Wowzers. I just googled “how to say yes to your clients when you want to say no” and ALL of the results were about “how to say no to your clients”. Then I tried “how to say yes to your clients” and STILL…results were about saying no and the rest were about how to get the client to say yes.
I believe in positivity. I try to flip every single negative thing on its head. Look…
“Stop running” –> “Please walk”
“Don’t forget” –> “Please remember”
When dealing with clients, there’s really nothing you can’t say yes to. That’s not to say that the ‘yes’ doesn’t come with caveats that may be prohibitive. But still, you can say yes!
Case in point…I was producing a broadcast TV commercial which featured a city landmark. The landmark was about to be repainted but the ad was time sensitive so the client asked “can you use your video photoshop thing to change the color of the tower?” For a project with a restricted budget, my first instinct was “no that doesn’t fit within the budget” but instead, I said “yes we can totally do that. It will cost ____”. The cost of that change would have doubled the entire budget so the client chose not to do it, but not because their agency told them no.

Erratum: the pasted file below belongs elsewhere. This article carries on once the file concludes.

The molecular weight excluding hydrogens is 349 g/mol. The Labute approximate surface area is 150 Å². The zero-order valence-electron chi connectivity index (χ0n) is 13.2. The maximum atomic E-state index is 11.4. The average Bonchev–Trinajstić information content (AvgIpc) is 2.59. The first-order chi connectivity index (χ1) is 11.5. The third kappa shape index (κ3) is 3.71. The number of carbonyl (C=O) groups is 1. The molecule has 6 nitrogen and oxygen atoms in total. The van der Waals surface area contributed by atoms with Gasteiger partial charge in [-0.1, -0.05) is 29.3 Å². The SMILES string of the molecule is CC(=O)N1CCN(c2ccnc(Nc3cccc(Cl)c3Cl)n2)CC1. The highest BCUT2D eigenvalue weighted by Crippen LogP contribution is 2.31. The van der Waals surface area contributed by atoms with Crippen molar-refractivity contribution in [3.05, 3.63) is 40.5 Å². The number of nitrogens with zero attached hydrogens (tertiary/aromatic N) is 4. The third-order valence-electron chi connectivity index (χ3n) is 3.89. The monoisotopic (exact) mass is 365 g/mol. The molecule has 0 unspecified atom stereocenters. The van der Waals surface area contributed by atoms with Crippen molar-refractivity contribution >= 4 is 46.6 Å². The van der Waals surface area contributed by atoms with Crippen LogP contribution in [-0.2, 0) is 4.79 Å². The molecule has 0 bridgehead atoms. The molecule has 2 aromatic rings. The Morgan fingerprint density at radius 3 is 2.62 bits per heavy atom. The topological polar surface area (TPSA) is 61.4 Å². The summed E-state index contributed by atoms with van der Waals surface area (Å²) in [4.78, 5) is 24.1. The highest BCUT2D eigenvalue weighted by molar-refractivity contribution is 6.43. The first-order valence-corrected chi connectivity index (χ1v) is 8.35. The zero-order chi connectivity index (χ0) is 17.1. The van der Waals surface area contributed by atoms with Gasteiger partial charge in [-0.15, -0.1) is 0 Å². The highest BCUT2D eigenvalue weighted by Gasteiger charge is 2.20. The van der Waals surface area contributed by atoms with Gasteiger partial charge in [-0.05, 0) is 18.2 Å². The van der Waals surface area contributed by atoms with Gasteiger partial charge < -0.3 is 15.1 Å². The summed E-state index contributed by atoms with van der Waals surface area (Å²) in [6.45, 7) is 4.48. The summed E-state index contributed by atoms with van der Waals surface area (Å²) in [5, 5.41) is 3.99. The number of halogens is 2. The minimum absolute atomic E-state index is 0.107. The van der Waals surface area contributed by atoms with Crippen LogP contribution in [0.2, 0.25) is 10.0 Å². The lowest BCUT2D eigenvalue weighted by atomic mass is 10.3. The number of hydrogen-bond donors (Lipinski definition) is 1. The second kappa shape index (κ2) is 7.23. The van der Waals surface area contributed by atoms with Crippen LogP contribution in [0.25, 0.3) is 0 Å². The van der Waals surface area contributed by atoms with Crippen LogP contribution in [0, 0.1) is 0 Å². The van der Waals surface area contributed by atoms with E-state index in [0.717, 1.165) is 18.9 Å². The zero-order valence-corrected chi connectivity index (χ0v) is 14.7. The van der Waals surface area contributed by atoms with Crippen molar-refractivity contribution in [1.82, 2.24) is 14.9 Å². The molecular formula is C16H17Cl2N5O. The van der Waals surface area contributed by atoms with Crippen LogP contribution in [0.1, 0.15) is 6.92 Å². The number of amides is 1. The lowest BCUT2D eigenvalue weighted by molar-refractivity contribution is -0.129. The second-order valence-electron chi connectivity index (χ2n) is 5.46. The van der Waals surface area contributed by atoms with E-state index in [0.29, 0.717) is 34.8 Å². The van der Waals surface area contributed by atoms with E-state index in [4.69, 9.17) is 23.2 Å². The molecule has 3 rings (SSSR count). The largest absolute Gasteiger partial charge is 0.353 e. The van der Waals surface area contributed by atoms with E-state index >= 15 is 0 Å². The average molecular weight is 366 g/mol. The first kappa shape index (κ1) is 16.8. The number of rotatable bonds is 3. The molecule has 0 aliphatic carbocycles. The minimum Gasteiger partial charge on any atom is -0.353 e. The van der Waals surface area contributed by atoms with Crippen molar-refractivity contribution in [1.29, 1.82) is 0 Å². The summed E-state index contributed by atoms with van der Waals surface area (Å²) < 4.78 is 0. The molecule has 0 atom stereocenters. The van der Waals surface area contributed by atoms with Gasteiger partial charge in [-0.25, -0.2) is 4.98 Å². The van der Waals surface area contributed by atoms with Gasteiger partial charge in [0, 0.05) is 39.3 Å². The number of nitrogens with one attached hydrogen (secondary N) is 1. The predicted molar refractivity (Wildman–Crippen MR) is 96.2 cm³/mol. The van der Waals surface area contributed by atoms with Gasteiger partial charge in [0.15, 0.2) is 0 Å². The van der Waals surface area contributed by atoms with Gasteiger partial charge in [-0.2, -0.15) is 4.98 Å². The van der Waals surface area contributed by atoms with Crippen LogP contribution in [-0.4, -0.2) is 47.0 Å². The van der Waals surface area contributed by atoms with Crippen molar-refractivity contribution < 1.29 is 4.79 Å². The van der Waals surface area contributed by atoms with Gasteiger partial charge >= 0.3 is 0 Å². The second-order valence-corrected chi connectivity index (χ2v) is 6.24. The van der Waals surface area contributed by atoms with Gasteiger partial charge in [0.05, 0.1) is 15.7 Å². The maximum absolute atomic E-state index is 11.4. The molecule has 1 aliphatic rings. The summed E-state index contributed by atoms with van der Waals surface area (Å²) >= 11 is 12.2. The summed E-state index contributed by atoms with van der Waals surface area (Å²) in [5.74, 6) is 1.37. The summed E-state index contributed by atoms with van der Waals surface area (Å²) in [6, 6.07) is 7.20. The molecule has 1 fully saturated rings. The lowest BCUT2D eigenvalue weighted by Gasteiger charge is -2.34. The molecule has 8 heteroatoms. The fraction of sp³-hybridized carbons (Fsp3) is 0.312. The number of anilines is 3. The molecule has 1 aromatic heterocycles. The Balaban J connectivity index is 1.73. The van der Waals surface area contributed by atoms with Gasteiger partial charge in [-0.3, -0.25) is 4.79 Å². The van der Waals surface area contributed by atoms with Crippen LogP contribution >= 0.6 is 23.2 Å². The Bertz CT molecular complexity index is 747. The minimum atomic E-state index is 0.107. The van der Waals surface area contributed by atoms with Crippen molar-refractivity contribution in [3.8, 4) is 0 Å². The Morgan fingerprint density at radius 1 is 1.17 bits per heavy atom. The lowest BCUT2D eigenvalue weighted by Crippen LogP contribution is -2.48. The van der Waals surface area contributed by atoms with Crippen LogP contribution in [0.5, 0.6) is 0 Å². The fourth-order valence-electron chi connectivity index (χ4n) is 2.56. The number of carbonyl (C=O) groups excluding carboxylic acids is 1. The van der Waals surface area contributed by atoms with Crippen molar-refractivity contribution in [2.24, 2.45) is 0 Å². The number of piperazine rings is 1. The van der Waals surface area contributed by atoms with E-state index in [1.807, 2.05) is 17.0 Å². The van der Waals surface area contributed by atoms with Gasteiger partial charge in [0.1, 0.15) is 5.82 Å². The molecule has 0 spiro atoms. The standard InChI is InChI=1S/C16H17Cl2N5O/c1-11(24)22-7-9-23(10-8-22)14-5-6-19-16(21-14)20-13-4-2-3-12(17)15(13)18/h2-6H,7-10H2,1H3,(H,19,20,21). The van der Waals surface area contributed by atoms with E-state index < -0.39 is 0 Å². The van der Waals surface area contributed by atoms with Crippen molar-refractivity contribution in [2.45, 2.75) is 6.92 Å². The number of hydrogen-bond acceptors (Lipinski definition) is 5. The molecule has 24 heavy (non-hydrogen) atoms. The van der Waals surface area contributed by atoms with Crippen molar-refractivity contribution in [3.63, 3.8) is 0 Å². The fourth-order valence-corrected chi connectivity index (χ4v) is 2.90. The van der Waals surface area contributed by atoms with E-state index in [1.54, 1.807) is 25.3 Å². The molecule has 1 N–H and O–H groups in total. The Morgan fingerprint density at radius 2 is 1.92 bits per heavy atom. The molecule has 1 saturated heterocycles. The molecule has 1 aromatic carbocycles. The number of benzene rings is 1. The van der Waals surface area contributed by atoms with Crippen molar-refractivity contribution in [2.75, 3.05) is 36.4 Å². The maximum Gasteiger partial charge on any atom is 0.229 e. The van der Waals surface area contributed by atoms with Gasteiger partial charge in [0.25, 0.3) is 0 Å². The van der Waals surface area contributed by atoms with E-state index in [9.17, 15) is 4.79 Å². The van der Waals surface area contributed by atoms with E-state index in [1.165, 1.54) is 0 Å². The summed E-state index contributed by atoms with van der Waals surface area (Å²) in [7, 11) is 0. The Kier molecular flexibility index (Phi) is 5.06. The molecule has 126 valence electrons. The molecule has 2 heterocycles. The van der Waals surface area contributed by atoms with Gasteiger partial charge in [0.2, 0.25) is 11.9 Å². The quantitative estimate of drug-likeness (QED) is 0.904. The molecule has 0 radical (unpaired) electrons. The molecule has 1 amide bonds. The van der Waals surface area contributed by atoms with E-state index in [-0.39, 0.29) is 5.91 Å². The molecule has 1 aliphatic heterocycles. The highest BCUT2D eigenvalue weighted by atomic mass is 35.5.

In Tina Fey’s book Bossypants, she talks about the rules of improv comedy. My fave? Never block your partner. Always say “yes, and…” So if they point their fingers at you and say, “I’m holding a gun!” rather than “that’s not a gun” you should go along with it and add to the gag, moving it forward. This is an ethos I always encourage when leading my teams in brainstorming/ideating. We never say an idea is poor, we only add to it with a “yes, and…” attitude. Even if it’s “…yes, and we also think this other idea could work”.
Your clients should feel well supported with your positive can-do attitude. It’s our job to see things differently. ‘No’ is an absolute roadblock to creativity and doesn’t show how capable you are to get around roadblocks and keep their causeÂ moving forward which is precisely the kind of mindset you need to succeed.